The word grace originates from the Greek χαρις or charis. It is used 131 times in 122 verses of the New Testament.
Though Jesus himself was never quoted using the word grace, He did, however, demonstrate its application throughout every moment of His earthly ministry. He determined that He would choose ill-equipped men, entrusting them to deliver this message of salvation and ensure its perpetuity.
I dare say that not one of the original 12 would ever be hired on any church staff in our modern church era.
At one point or another, every single one of them turned their back on Jesus. Peter even denied ever knowing Him. Paul confessed to having some sort of “thorn in his flesh.” Jesus did not throw them away. He restored. This is what grace is. This is what grace does.
Grace is a verb. It is an action. It is the vehicle that transports salvation, forgiveness, mercy and every gift of God to every circumstance and situation in the believer’s life.
Grace is confrontational. To quote my friend Michael Cheshire, “Grace has bad breath.” When we walk in and exercise grace toward one another, we walk so close to our brothers in Christ that we feel their breath upon the nape of our neck.
Grace is advocacy. When we walk in grace, we become like Jesus (the advocate of the sinful and hurting heart).
We all agree that our God is holy. He hates sin; however, He loves the one who sins. He came to redeem us from our sin. God is love. God is good.
We know that sin attempts to separate us from the One who loves us most.
Does the modern church truly understand God’s forgiveness? It appears that we love the concept of forgiveness of sin until someone actually sins. It seems that our understanding of redemption does not match in practical application.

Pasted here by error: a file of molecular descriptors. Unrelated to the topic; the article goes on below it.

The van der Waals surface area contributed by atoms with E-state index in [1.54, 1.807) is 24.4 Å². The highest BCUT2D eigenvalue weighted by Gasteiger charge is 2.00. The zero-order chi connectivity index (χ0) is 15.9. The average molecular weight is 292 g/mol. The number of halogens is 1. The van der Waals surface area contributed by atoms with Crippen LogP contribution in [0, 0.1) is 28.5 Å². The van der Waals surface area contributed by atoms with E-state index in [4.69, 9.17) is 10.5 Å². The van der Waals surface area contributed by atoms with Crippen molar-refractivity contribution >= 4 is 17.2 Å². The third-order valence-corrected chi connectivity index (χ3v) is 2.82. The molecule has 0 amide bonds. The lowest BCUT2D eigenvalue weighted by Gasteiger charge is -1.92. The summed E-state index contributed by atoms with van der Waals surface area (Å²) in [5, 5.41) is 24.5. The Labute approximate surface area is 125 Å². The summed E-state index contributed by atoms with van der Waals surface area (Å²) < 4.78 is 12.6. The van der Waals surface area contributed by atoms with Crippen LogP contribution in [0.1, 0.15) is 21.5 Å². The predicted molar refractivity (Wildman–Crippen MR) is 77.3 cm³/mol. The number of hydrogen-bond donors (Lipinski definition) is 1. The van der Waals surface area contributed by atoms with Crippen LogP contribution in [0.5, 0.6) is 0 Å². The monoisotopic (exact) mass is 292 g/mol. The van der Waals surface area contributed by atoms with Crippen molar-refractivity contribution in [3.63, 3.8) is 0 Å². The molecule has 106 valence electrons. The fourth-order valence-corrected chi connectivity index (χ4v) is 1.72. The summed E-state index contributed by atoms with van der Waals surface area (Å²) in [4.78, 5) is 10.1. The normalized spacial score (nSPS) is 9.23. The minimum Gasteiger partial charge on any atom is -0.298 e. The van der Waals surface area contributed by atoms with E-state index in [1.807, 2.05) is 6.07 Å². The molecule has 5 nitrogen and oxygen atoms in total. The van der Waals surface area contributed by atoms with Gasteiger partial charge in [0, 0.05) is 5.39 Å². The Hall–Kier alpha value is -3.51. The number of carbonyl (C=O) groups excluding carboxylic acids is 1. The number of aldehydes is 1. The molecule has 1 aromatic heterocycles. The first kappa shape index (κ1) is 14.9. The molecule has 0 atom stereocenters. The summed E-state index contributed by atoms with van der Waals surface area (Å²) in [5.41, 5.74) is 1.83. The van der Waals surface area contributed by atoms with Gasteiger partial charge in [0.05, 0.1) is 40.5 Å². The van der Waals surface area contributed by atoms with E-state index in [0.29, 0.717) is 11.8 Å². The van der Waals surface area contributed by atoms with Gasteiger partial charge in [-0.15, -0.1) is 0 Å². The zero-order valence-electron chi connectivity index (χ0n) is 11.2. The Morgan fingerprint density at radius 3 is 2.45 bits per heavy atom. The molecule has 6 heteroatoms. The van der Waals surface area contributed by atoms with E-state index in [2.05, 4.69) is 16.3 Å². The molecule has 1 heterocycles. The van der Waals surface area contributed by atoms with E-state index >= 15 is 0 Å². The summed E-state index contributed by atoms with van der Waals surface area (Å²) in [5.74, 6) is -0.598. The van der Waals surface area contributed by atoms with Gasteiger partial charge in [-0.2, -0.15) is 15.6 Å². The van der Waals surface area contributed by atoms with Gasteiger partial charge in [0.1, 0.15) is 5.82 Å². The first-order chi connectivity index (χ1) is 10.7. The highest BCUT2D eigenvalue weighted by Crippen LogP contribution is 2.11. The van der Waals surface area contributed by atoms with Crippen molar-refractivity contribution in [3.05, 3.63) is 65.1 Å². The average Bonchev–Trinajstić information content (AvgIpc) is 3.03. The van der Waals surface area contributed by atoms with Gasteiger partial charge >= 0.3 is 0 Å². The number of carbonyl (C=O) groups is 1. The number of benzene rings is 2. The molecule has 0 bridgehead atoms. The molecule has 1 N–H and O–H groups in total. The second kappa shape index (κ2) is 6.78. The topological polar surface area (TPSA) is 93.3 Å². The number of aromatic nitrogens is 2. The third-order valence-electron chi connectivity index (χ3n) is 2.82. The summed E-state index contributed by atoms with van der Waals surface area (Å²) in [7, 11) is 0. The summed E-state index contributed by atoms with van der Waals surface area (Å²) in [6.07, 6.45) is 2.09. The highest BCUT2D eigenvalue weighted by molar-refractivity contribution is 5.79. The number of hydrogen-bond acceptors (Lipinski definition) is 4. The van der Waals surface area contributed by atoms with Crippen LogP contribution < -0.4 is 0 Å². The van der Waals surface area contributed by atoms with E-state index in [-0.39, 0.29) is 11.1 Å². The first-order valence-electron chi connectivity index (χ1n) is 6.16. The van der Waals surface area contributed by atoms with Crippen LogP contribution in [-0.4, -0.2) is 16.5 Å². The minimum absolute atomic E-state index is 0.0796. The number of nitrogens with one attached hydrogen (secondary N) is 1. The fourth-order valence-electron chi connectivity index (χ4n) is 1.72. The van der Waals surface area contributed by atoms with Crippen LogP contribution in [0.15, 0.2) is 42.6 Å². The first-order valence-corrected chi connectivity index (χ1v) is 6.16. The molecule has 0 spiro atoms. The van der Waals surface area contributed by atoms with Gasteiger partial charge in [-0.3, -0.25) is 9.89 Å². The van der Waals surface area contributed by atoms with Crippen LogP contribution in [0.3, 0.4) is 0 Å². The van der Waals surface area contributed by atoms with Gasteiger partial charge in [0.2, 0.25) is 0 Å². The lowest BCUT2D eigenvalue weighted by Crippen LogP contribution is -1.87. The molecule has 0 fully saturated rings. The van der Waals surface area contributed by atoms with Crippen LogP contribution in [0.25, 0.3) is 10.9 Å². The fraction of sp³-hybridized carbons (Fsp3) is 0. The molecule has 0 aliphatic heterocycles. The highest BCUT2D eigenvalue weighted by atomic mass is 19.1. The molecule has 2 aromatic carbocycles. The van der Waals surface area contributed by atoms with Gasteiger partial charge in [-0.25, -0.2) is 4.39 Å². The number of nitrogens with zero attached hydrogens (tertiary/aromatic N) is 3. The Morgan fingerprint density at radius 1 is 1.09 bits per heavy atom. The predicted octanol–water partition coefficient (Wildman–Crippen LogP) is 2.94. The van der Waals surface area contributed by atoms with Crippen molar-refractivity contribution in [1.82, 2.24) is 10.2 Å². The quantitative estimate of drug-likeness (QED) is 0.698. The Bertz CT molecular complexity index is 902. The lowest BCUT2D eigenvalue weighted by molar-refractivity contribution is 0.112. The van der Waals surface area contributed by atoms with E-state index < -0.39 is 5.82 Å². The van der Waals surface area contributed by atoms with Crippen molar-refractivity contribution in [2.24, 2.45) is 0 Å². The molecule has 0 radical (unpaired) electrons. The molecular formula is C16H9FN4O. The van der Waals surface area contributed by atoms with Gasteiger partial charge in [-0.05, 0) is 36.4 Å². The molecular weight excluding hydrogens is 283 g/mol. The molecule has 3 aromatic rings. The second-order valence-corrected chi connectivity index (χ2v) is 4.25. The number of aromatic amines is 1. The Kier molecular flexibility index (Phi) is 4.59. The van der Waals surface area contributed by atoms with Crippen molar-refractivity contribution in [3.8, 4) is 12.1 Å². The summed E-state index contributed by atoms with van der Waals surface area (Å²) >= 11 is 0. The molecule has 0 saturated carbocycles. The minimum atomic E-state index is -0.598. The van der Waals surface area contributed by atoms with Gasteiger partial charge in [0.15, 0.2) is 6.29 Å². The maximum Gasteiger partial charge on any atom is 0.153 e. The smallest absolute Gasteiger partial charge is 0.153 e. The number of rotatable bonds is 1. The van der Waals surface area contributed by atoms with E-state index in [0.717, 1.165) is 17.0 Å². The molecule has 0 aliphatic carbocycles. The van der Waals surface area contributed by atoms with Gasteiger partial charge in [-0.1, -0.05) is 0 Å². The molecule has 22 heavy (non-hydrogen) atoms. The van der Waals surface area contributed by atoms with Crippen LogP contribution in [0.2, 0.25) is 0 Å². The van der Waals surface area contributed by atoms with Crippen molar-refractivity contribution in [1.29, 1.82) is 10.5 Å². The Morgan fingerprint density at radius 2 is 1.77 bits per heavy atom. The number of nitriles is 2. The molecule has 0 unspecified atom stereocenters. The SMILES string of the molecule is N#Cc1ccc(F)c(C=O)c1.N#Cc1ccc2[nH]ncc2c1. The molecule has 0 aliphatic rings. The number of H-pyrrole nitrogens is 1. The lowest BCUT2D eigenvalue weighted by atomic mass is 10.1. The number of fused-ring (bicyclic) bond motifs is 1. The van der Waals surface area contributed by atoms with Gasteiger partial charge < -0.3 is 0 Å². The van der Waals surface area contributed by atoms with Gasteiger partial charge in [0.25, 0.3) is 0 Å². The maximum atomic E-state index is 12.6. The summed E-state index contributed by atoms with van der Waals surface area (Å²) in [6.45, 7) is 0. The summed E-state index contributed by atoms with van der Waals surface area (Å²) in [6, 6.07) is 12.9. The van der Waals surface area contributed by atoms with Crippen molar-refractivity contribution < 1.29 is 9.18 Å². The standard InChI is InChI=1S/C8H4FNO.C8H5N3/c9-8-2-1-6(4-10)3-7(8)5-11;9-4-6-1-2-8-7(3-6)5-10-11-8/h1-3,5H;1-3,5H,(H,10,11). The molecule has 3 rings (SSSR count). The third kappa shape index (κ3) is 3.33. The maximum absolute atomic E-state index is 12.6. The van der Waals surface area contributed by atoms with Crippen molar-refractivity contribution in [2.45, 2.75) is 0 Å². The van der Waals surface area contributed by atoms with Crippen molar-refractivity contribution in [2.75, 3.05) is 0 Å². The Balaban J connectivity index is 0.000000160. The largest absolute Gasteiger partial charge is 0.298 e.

We use phrases like, “Well, that disqualifies them from ministry,” as if to say that there is some type of loophole in the contractual obligation set forth by the Father when the blood of the Son was shed.
If the gospel does not apply to the fallen or the broken, who does it apply to? How does grace apply to us when we sin? Where sin abides, does grace much more abide?
There is a deeply rooted weed in our theology that seems to trip us all up. When we read our Bibles, most of us do the same thing. We read a bit of the Old Testament along with the New Testament and interchange the principles. This is erroneous at best.
The reason that the book of Hebrews was written was because there were many Jews who were doing just that. They would incorporate the concepts of Old Testament law and amalgamate them to the New Testament teachings of grace. This very idea has created controversy in the church. Did the Law fail? Did our Savior completely fulfill the Law?
I am by no means attempting to minimize the Old Testament. It has its place. The word Testament itself comes from the Hebrew word (בְּרִית) Beriyth. Literally translated, it means “to cut until blood flows.” The Old Beriyth was based upon works righteousness. As a result of Adam’s sin, we were separated from the presence of God. Man tried to cover his sin with leaves, and God demanded that blood had to be shed to cover man’s nakedness. “Without the shedding of blood, there is no covering for sin.”
When Jesus, the perfect lamb came, He did not just cover our sin. His blood set forth the New Beriyth, which eradicated sin. As far as heaven is concerned, it never happened.
How can we be disqualified for something that the judge of the universe declares never happened? Are we limiting the power of the eternal in exchange for temporal memory? Are there cases where truly repentant individuals cannot be forgiven and restored to their calling?
Dr. Mark Rutland's
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